• be organized

            • if appropriate, be illustrated

    Suggested Strategies for Organizing your Papers and Presentations:

         
      (descriptive)
      (descriptive)
      (descriptive)
      (descriptive)
         
      (analytic)
      (analytic)
     


    And you can do this for more than one subtopic


    • Time Sequence

      T1 ---> T2 ---> T3 ---> T4 ---> . . .


    • Space Sequence

      S1 ---> S2 ---> S3 ---> S4 ---> . . .


    • N number of items

      "Ten itms define the importance of. . . .

      First, . . . .
      Second, . . . ."
      Third, . . . ."
      Finally, . . . ."

    • Most Important ---> Least Important:

      "The most important X about ... is ..."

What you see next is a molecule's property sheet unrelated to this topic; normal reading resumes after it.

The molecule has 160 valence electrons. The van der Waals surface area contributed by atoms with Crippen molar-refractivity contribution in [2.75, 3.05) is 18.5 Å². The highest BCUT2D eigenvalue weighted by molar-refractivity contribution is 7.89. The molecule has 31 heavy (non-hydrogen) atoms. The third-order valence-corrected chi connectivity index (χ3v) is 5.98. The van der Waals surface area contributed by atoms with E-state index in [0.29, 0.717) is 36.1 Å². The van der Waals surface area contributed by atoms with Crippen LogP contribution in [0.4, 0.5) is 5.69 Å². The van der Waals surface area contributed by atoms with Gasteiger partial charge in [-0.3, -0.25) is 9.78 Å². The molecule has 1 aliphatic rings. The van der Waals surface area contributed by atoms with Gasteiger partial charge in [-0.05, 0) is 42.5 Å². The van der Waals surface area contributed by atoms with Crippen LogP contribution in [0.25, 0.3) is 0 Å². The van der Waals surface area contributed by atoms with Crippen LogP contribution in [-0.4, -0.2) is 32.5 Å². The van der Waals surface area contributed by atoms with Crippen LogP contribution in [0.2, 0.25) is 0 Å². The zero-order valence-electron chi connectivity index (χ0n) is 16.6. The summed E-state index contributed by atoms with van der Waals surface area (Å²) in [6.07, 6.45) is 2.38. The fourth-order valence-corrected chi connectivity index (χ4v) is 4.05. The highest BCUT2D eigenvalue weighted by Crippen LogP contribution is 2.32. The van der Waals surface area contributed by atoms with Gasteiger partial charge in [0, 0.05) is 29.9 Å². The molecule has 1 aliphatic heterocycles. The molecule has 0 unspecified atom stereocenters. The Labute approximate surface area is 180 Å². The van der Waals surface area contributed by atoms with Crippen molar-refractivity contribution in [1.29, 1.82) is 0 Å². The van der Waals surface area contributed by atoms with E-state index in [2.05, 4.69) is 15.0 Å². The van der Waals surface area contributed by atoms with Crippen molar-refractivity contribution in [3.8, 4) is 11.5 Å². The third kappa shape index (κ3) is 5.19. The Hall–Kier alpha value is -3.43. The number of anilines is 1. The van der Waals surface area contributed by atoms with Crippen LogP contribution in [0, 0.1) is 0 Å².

"Next in importantance to X is ..."

      "The least importantant to X is ..."

    • Comparison / Contrast

      Note how things are the same and how they are different. In a logical comparison / contrast would be with / between "X" of Y.

      Women
       
      Men
      Item # 1
      similar
      different
       
      similar
      different
      Item # 2
      similar
      different
       
      similar
      different
      Item # 3
      similar
      different
       
      similar
      different
      Item # 4
      similar
      different
       
      similar
      different
      Item # N
      similar
      different
       
      similar
      different

       

    • Emic / Etic

     

    Required Section(s):

    After you have described what you have read or seen you must include in your paper / presentation one or more detailed paragraphs indicating your own personal response to and evaluation of the materials (required)